Chicago might be home for Wintrust Financial (WTFC), but Ed Wehmer, the company's chief executive, says he has never had a bad time in nearby Wisconsin.

The $18.2 billion-asset company has been busy building out Town Bank, its bank in Hartland, Wis. Wintrust  last week struck two branch deals that will add a total of 12 branches, $90 million in assets and $400 million in deposits.

"Town Bank runs from Milwaukee to Madison, and this fills in the space underneath it," Wehmer said in an interview Friday. "This gives us more bulkheads with opportunities to build and grow."

The deals fit well into the Wintrust's acquisition strategy. Wintrust had completed several deals that other companies of its size would overlook, based on a prevalent industry belief that smaller deals don't move the needle enough. They add up to real earnings growth over time, Wehmer says.

"They are not earth-shattering, but we don't mind doing the smaller deals," Wehmer says. "They are often having a hard time growing organically in this rate environment. We pick up the liquidity and put it to use."

Those underleveraged banks could be used as fuel for Wintrust's loan growth. On Tuesday the company reported that total loans were $13.1 billion on March 31, a 7% increase from Dec. 31.

The company's first-quarter earnings rose 8% from a year earlier, to $34.5 million. The loan growth pushed Wintrust's net interest income up nearly 11% from a year earlier, to $144 million. The net interest margin expanded 20 basis points, to 3.61%.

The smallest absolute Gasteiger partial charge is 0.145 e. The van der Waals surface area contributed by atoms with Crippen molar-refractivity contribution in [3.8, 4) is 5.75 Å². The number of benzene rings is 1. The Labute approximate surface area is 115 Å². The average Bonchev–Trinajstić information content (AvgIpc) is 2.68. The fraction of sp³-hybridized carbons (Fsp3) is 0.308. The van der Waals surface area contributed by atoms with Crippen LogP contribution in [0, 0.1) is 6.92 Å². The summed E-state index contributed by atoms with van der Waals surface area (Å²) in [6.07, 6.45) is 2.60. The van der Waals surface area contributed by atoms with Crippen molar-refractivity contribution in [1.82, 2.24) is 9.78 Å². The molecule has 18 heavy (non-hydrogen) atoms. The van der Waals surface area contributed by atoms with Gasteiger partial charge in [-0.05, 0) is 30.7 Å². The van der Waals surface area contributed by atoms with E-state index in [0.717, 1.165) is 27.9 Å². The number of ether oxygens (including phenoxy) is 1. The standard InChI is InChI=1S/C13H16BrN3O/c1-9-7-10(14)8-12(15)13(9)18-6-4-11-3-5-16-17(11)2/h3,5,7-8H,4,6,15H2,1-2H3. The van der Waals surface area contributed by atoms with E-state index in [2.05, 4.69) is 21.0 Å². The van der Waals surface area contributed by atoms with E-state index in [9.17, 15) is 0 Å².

Wintrust's loan-loss provision fell from $15.7 million a year earlier to $1.9 million.

The top-line improvements were offset by a 20% reduction in fee income, driven primarily by mortgage banking, and a 9% increase in noninterest expenses.

The branch acquisitions would drop Wintrust's loan-to-deposit ratio from roughly 90% to 87%, Brad Milsaps, an analyst with Sandler O'Neill, wrote in a note to clients last week. That ratio is becoming more important to bankers and regulators due to caution for liquidity when interest rates rise. Bank deals driven by the desire to lower that ratio are on the rise, too.

Wintrust might also be more active in Wisconsin because pricing for deals is relatively higher in Chicago, Milsaps added.

The pricing for Wintrust's agreement to buy a branch from Triumph Bancorp was not disclosed. Talmer Bancorp (TLMR) said in a regulatory filing that Wintrust would pay "$13.5 million more than the net book value of the assets" for its 11 branches and $360 million in deposits.

Wintrust had pursued Talmer's franchise before. In 2010, Wintrust and Talmer, then known as First Michigan Bank, bid on the $750 million-asset First Banking Center in Burlington, Wis., after it was seized by regulators.

Data from the Federal Deposit Insurance Corp. show that Wintrust was willing to pay a higher deposit premium — it offered 1.1%, compared to First Michigan's offer of 0.5% — but First Michigan's discount to the assets was less severe. First Michigan also asked the FDIC for less coverage in one tranche of the loss-share arrangement.

Wintrust remains on the hunt for deals in Illinois and Wisconsin, Wehmer says. The dynamics are different in those states, though. The colorful CEO often talks about inbound calls his company receives from banks looking to pair with it. He gets fewer calls from Wisconsin, but deals in Chicago take longer to get struck, too.

"We continue to look at opportunities in Chicago," Wehmer says. "They are plentiful, but the gestation periods can be longer."

Popular (BPOP) in Puerto Rico is reportedly looking to sell its dozen branches in Chicago, but Wehmer declined to say whether Wintrust would have any interest in them.

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